Rwandan Gospel Singer, Former Seminarian, 1994 Genocide Survivor, Dead in Police Cells

The late Rwandan Gospel Singer, 38-year-old Kizito Mihigo who was found dead in police cells in Kigale on the morning of Monday, February 17, 2020.

Kizito Mihigo, a popular gospel singer in the Central African nation of Rwanda who has been described as a “devout Catholic known for songs promoting healing and forgivingness” was Monday, February 17 morning, found dead in police cells in the country’s capital, Kigali.

A local media report has quoted the police and Rwanda Investigation Bureau (RIB) confirming Mihigo’s death at around 5 a.m. during a routine Monday morning check by Remera police station officers, with their preliminary report stating that the 38-year-old musician “used bedsheets to strangle himself to death.”

A former major seminarian who had also gone through the minor seminary at the Petit Seminaire de Butare, the late Mihigo had been attracted to music at an early age, having started composing songs at the age of 9.

He is known to have been the most popular organist and composer of Catholic Church songs in Rwanda during his time at the Petit Seminaire de Butare.

Mihigo was orphaned during the 1994 genocide. He escaped to Burundi where he joined the surviving members of his family.


He returned to Rwanda in July 1994 and, as reported in Wikipedia, “enrolled at the seminary to become a priest, and through music and the Christian faith, he managed to forgive those who killed his father.”

It is not clear how long he stayed on in the Major Seminary, but he seems to have been quite taken with his interest in the music profession.

In 2001, the 20-year-old Mihigo participated in the composition of the Rwandan national anthem. This brought him closer to his country’s Presidency.

Through the financial support of President Paul Kagame, Mihigo was granted a presidential scholarship to study music at the Conservatoire de Paris in France where he took up organ and composition courses.

He returned to his native country of Rwanda in 2011, becoming a popular and respected music personality.

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It has been documented that the 30-year-old Mihigo “was regularly invited to sing at national ceremonies for the genocide commemoration. He also became known through many invitations in official ceremonies in parliament or elsewhere to interpret the national anthem in the presence of the head of state and other senior dignitaries.”

This close ties with the government was criticized by his Christian fans who expressed their disappointment, faulting Mihigo for deviating toward political themes.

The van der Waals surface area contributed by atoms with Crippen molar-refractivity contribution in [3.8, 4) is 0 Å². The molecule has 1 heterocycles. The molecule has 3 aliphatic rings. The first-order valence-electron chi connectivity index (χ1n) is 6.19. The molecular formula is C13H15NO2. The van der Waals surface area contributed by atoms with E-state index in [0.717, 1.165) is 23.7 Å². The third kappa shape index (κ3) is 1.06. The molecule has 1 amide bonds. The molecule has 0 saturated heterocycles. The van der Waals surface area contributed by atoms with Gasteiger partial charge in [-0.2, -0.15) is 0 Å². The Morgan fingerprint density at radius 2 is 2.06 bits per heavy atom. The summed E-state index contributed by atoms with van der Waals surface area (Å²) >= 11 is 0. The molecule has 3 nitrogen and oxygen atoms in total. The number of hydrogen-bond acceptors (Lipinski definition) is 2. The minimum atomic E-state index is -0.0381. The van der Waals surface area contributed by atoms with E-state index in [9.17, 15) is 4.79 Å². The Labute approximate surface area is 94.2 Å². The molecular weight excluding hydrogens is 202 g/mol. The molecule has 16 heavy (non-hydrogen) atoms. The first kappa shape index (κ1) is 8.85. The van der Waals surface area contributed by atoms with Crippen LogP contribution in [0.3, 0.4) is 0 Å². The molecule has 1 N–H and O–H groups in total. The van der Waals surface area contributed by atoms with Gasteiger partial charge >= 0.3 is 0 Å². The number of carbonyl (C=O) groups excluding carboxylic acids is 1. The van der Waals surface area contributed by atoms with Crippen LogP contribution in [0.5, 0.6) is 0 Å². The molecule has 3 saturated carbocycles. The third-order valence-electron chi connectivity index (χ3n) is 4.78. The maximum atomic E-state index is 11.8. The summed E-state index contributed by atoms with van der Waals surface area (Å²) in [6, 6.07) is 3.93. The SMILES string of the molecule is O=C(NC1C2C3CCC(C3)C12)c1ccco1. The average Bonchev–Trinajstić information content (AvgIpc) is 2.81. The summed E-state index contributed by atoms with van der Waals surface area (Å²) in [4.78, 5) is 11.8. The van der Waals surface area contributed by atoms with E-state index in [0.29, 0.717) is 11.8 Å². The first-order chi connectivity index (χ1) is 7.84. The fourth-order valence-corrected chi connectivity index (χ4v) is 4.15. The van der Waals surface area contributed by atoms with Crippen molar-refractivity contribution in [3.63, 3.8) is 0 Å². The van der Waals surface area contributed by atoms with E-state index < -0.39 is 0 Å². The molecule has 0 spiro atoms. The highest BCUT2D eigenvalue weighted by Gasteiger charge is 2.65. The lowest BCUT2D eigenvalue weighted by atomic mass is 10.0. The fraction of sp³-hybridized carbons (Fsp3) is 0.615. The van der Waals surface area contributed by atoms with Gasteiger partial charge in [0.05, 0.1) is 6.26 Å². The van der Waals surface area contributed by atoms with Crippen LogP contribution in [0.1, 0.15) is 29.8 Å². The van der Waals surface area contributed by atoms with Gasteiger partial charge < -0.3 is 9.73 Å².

He seems to have succeeded in reassuring his fans who turned up in large numbers to attend his gospel music concerts staged during Easter and Christmas.

With more than 400 songs to his name as the composer and countrywide popularity, Wikipedia describes Mihigo as “a Rwandan gospel singer, songwriter, organist, composer of sacred music, television presenter, genocide survivor, and peace and reconciliation activist.”

Overall, Mihigo was popular for his reconciliation ministry through religious songs and was widely viewed as an important cultural figure in Rwanda.


He was arrested in 2014 after he had just released “The meaning of death”, which challenged the official narrative of the genocide.

In 2015, Mihigo was convicted of complicity to overthrow the Rwandan government of President Paul Kagame and handed a10-year prison sentence. Three years later, President Kagame pardoned him on condition that he needed judicial permission to leave the country.

He had been detained Thursday, February 13, accused by the Rwandan police of attempting to leave the country illegally, to join rebel groups in neighboring Burundi that are fighting against Rwanda.

Police explained that his attempt to leave the country without judicial permission had nullified the Presidential pardon he had received in 2018. 

RIB also accused Mihigo, an ethnic Tutsi, of attempting to bribe people who had seen him “carrying a heavy bag.”

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“I was there, I saw him. Villagers who stopped him said he was trying to cross to Burundi using illegal roads. From here to the border it’s less than five minutes’ walk,” a resident of south-western Nyaruguru district of Rwanda who did not want to be named has been quoted as telling BBC Great Lakes in reference to the late Mihigo.

Some members of the family of Mihigo and his lawyer had visited him in police custody Friday, February 14, The New Times of Rwanda has reported.

In country where the government is often accused of zeroing in on perceived critics, RIB’s account of suicide as the cause of Mihigo’s death is expected to be received with skepticism.

Some of his fans have taken to social media, seeking answers from the government of Rwanda about Mihigo’s death.

The Central Africa Director at Human Rights Watch (HRW), Lewis Mudge whose area of operation covers Rwanda, Burundi, the Central African Republic (CAR), Cameroon, and the Democratic Republic of Congo (DRC) has called for an investigation to determine the cause of Mihigo’s death.

He “could have been ill-treated or killed in custody,” the HRW official has been quoted as saying, referencing Mihigo.

“Too often, sensitive cases in Rwanda result in mysterious deaths or disappearances,” Mudge has been quoted as saying following the death of Mihigo.

Fr. Don Bosco Onyalla is ACI Africa’s founding Editor-in-Chief. He was formed in the Congregation of the Holy Ghost Fathers (Spiritans), and later incardinated in Rumbek Diocese, South Sudan. He has a PhD in Media Studies from Daystar University in Kenya, and a Master’s degree in Organizational Communication from Marist College, New York, USA.